Vitamin A is a fat soluble vitamin with a generic name of retinoids. Retinoids include retinol (reproductive system), retinal (vision), retinol esters (storage), retinoic acid (growth and differentiation) and 3,4-Didehydroretinol. Additionally, some carotenoids (α-Carotene, β-Carotene) are turned into retinol in the organism by enzymes. Carotenoids do not have the harmful effects of the other forms of vitamin A.
Which foods contain the vitamin?
- Fish liver oil
- Beef liver
- Pork liver
- Chicken liver
- Sweet potato
Biological functions of the vitamin
Retinol, retinal and retinoic acid have several biological functions.
The most important of them is that retinal is a molecule which receives light in the process of vision. Vitamin A also participates in the functioning of epithelium, especially in the development of the eye mucus, and the immune system. Eye dryness due to lack of vitamin A may cause inflammations which may cause scars and jeopardise vision even after treatment.
Vitamin A also participates in the development of epithelium and skin cells. It also plays an important role in the development of cartilage and bone tissue (also teeth) and the regulation of growth. Vitamin A is also essential for the normal development of embryo and the cells of a young organism, placenta and sperm and regulation of gastric acid secretion. It also has antioxidant and anticarcinogenic propertie
Absorption, storage and excretion
Vitamin A is absorbed in the upper part of the small intestine. It must be kept in mind that absorption is disturbed by hard physical labour, iron, excessive alcohol, coffee, mineral oils, nitrates, phenobarbital, prednisolone and cortisone but also cholestyramine and other medications binding bile acids.
Vitamin A is stored in liver. Liver can store up to 300 µg/g retinol and the supplies are for 1–3 years. The use of the stored vitamin is promoted by zinc.
An interesting fact is that from plant carotenoids, vitamin A is produced from β-Carotene and from approximately 30–60% of the carotenoids contained in food.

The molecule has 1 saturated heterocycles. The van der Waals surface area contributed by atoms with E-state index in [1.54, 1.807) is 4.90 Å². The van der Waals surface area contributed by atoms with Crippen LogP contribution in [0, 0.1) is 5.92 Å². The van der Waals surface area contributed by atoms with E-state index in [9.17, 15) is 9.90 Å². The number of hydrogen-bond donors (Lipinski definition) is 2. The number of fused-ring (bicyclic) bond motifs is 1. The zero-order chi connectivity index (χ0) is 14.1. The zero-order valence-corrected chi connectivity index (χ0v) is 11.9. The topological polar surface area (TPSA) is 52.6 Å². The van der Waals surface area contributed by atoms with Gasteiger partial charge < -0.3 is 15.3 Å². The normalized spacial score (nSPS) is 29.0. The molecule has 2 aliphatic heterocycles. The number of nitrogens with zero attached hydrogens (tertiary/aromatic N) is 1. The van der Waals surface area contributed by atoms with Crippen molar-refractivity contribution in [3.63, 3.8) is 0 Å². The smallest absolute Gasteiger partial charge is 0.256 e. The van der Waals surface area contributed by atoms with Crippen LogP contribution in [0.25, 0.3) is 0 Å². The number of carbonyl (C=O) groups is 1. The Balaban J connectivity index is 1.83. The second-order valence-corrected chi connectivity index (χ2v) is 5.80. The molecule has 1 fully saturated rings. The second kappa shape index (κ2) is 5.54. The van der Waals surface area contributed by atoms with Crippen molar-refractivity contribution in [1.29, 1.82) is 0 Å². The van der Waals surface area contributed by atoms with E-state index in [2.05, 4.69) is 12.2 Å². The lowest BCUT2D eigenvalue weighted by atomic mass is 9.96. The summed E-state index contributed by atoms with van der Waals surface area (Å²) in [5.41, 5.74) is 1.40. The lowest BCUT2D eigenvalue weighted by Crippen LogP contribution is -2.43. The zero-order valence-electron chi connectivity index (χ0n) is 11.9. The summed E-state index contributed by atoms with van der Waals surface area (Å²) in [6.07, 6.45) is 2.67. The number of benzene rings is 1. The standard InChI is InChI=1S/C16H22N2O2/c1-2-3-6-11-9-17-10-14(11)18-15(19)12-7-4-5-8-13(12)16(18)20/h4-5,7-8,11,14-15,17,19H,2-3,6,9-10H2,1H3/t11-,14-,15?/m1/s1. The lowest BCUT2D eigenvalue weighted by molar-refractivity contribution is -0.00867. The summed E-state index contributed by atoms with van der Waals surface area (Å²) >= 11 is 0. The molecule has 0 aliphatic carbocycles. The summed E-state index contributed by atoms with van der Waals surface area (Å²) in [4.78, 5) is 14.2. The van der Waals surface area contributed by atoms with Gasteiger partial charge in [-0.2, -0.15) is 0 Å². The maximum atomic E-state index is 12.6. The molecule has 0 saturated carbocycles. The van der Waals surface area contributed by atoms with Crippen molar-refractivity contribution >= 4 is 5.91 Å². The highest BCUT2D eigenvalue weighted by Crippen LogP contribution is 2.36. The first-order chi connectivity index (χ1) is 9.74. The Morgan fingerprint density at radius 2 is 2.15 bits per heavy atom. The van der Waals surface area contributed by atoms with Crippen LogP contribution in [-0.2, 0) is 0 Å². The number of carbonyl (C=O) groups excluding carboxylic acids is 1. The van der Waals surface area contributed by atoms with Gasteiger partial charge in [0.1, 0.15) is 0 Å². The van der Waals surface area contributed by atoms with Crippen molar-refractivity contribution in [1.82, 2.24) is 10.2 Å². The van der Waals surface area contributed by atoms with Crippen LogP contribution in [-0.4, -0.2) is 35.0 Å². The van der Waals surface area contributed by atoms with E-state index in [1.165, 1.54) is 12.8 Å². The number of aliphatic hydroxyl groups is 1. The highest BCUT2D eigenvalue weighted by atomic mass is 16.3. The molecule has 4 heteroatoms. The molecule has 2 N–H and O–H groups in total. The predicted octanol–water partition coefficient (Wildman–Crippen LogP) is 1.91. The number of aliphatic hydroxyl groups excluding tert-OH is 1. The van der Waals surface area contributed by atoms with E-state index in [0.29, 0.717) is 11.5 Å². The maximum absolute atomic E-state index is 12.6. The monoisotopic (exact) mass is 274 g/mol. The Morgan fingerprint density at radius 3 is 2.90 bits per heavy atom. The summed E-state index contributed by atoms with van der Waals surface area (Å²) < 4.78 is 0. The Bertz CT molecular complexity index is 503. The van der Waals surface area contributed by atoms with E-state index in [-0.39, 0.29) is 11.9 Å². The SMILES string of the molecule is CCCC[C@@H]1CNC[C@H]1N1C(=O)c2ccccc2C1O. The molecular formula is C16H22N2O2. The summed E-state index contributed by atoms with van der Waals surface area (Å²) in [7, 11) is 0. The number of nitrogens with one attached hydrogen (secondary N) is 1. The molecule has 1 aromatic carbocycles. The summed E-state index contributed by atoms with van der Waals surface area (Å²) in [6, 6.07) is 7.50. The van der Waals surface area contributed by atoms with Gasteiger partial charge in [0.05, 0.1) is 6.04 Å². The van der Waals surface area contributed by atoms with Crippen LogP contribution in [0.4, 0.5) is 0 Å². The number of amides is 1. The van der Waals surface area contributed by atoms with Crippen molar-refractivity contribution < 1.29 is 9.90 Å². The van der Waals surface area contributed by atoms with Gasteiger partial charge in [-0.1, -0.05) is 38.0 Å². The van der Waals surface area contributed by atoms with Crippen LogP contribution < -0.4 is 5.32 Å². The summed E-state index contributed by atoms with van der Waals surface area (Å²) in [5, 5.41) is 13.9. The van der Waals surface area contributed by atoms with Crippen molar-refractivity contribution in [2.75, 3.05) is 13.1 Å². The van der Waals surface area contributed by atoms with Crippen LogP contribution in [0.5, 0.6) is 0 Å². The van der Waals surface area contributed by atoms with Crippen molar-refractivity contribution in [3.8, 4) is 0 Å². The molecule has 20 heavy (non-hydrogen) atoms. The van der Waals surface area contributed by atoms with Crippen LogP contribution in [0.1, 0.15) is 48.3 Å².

Vitamin A is excreted in the composition of bile.
Problems resulting from deficiency
- Hemeralopia (poor night vision)
- Slime formation disorders (dry eye syndrome and increased risk of infection)
- Skin dryness
- Aged look of skin
- Growth disorders (especially for children who grow fast)
- Placenta development disorders
- Gametes formation disorders
- Sudden vitamin C deficiency
Risk groups for developing the deficiency
- Pre-school children
- Pregnant women
- People with hyperthyroidism
- Patients with liver cirrhosis
- Patients with the closure of bile ducts
- People with chronic kidney inflammation
- People with pneumonia
- People with respiratory infection
- People with chronic nephritis
It has been observed that vitamin A functions similarly to steroid hormones, which is why overconsumption of the vitamin (over 1.5 mg/a day) poses several threats.
Continuous overconsumption may result in nausea, vomiting, double vision, headache, bone pain, hypercalcemia and neutropenia.
It is also known that continuous overconsumption during pregnancy may result in fetal developmental disorders. The most risky periods are the second and fifth week of pregnancy, but pregnant women should be careful until the eighth week of pregnancy.
Continuous overconsumption is also toxic to liver. It may result in increase in liver, formation of connective tissues and thus the impairment of liver functions. The liver toxic functions of vitamin A are promoted by hypertriglyceridaemia, chronic alcohol abuse and an already existing liver damage. The consumption of quantities which damage liver also interferes with the ability of the liver to store retinol and thus retinol gets into blood in an unbound form. In this way, retinol has surface-active properties which may damage cell membranes and lysosomes.
It must be kept in mind that vitamin A is contraindicated for people with liver diseases, smokers and the consumers of excessive alcohol.
Use of vitamin preparations
In preparations, vitamin A is mostly in the form of retinyl acetate, retinyl palmitate or retinol.
Keep in mind that the effect is more effective, if vitamin A is administered together with calcium and zinc which promote the absorption of vitamin A. Vitamin E prevents inactivation and thus also promotes the absorption of vitamin A. It is important to administer vitamin A together with B vitamins which promote the accumulation, and also with vitamin C which inhibits the toxicity of vitamin A.
As an additional treatment component, vitamin A is also used for treating alcoholism, gastritis, acne, muscular dystrophy, tuberculosis, asthma, allergy, hepatitis, jaundice, arthritis, angina pectoris, diabetes, glaucoma, meningitis, haemophilia and osteomalacia
Figure 1. Vitamin A: retinol
Figure 2. Vitamin A: alpha-Carotene
Vitamin A content in food
Quantities of food products which should be consumed daily to obtain the recommended daily amount of vitamin A.
|fish liver oil||1 g||2 g||3 g||3 g||3 g||3 g||4 g|
|pate||4 g||5 g||7 g||7 g||7 g||9 g||11 g|
|butter||54 g||81 g||108 g||108 g||108 g||135 g||162 g|
|egg yolk||78 g||118 g||157 g||157 g||157 g||196 g||235 g|
|fish liver oil||3 g||3 g||3 g|
|pate||9 g||9 g||9 g|
|butter||135 g||135 g||135 g|
|egg yolk||196 g||196 g||196 g|